To say that South Africa is a capitalist society is popular among journalists, politicians, and trade unionists. If capitalism is understood to mean a system of free and voluntary engagement without third-party interference, the notion that South Africa is capitalist is false. This false belief has been used to justify far more government intervention in the economy than is necessary, and has led to stagnated growth and destitution. The truth is that South Africa is a social democracy fast approaching socialism. It is more important today than ever before for us to apply the brakes to expanding government and adopt a free market.
Capitalism is a term that was given its meaning by those who oppose it – chiefly Marxists. A far better way to conceive of capitalism is to use the more descriptive terms “free market”, “free enterprise”, or simply “voluntarism”.
In its essence, a free market society is one where individuals and communities are free to engage with one another without interference from government or other aggressive third parties. The role of government, if any, is to ensure that the aforementioned engagement remains voluntary, and that voluntary agreements are adhered to. As Marxists correctly point out (but with a lot of flawed ideological baggage accompanying their conception), as a matter of course, this voluntary society would be characterised by private ownership of property – by ordinary people, companies, and workers – rather than ownership by some small cabal within the political class using violence to accumulate wealth. The latter is what the current government and its allies to the left are proposing with their plan to implement expropriation without compensation.
“Apartheid capitalism” is a term bandied about by the trade union movement. Little thought goes into the use of this term. If the definition offered above is accepted, it should be clear that Apartheid could never have qualified as a free market. Apartheid, as an ideology of social engineering, was only implementable because of socialised ownership of land in the hands of the political class. The homelands were accumulatively expropriated from their private owners and converted into various forms of ‘public’ property, such as trusts or ownership by homeland governments. Apartheid townships on the fringes of “white” cities were not privately owned by the inhabitants, but were and are today still owned by municipal governments.
In the late 1980s, and especially after the first democratic election in 1994, South Africa did embrace a freer market. This continued up to the year 2000, when South Africa scored its highest ever economic freedom ranking in the Economic Freedom of the World index, published by the Canada-based Fraser Institute. Prosperity was within grasp, yet evading us because of draconian labour legislation that adopted Apartheid logic almost verbatim.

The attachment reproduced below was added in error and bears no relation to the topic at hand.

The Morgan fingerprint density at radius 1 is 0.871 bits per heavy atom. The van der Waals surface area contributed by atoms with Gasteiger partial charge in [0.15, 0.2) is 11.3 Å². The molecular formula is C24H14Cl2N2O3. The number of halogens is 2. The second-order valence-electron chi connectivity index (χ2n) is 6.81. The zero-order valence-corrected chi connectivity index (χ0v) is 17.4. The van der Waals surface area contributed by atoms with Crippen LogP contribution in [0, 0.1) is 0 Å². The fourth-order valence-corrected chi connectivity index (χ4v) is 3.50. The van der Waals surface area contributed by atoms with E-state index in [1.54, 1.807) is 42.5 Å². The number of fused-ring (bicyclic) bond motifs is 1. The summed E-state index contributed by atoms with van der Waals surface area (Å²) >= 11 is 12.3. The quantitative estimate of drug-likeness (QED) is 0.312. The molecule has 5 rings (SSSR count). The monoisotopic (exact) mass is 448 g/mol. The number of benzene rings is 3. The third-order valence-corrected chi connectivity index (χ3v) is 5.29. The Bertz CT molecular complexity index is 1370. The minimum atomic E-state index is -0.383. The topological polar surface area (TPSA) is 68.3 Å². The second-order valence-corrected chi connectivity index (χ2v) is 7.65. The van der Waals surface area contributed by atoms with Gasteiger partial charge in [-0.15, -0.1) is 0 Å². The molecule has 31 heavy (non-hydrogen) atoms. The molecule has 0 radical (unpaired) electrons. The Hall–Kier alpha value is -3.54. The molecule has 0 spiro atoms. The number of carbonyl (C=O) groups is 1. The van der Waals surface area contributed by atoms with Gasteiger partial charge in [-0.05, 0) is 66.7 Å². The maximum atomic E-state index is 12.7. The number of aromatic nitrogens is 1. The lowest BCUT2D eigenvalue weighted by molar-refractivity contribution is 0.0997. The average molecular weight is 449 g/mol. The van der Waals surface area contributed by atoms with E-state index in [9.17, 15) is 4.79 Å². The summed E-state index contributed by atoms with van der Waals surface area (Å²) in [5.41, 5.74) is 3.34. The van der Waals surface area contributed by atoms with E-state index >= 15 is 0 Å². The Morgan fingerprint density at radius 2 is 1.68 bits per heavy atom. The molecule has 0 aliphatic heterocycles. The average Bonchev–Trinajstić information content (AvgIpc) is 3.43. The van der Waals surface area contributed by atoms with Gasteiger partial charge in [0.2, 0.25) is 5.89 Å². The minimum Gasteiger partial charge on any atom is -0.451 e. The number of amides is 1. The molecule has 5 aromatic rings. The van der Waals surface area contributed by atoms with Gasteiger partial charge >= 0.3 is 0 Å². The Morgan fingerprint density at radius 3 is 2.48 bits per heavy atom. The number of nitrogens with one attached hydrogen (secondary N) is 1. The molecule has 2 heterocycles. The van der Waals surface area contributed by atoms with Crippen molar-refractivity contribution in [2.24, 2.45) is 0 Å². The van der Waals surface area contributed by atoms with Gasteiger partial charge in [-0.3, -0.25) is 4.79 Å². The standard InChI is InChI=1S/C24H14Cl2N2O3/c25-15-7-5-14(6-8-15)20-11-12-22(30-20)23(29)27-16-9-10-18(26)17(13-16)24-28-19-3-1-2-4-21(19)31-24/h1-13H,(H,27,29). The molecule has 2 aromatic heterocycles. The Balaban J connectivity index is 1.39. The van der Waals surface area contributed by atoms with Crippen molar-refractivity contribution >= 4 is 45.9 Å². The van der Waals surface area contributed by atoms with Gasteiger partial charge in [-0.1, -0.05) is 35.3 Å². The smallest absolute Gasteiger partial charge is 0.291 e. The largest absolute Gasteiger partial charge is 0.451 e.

After 2000, and especially during the Zuma presidency, South Africa tumbled down the rankings as the size of the public sector grew. More than 800,000 new positions were created, rivalling and surpassing that of the private sector. This channelled money from the productive sector into the unproductive sector. State debt and spending also ballooned during this time, to little effect. South Africa is one of the world’s biggest spenders on public education, yet has one of, if not the world’s worst public education system.
Today, South Africa hurtles toward adopting a State-centric property model, with the State being the “custodian” of all land. It is already the custodian of all minerals. Freedom of expression stands to be eviscerated with the Films and Publications Amendment Act and the Hate Speech Bill. Personal liberty is being eroded by the Western Cape alcohol policy and the national Liquor Amendment Bill, the latter of which raises the legal drinking age from 18 to 21, and both of which make operating an honest business very difficult for liquor traders.
In no reasonable mind can the state of affairs which currently exists in South Africa be considered a free market. We are unable to transact or communicate without some kind of involvement by government. Cars, homes, food, or entertainment cannot be bought or sold without the dead weight of government pressing down on our shoulders, especially on those of the poor. Any higher or new taxes, or regulations, raise compliance costs which are effortlessly shifted to the consumer. And these costs consume a greater proportion of a poor person’s limited wealth.
South Africa is not capitalist, but it certainly needs to be if we wish to escape the quagmire of stagnated growth and decreased happiness among the population. Whether critics of free markets agree with having an open, voluntary and peaceful marketplace or not is irrelevant to the question of whether South Africa has a free market. Such a state of affairs does not currently exist in this country, so, if we want a better society, let’s try freedom.
Martin van Staden is Legal Researcher at the Free Market Foundation and is pursuing a Master of Laws degree at the University of Pretoria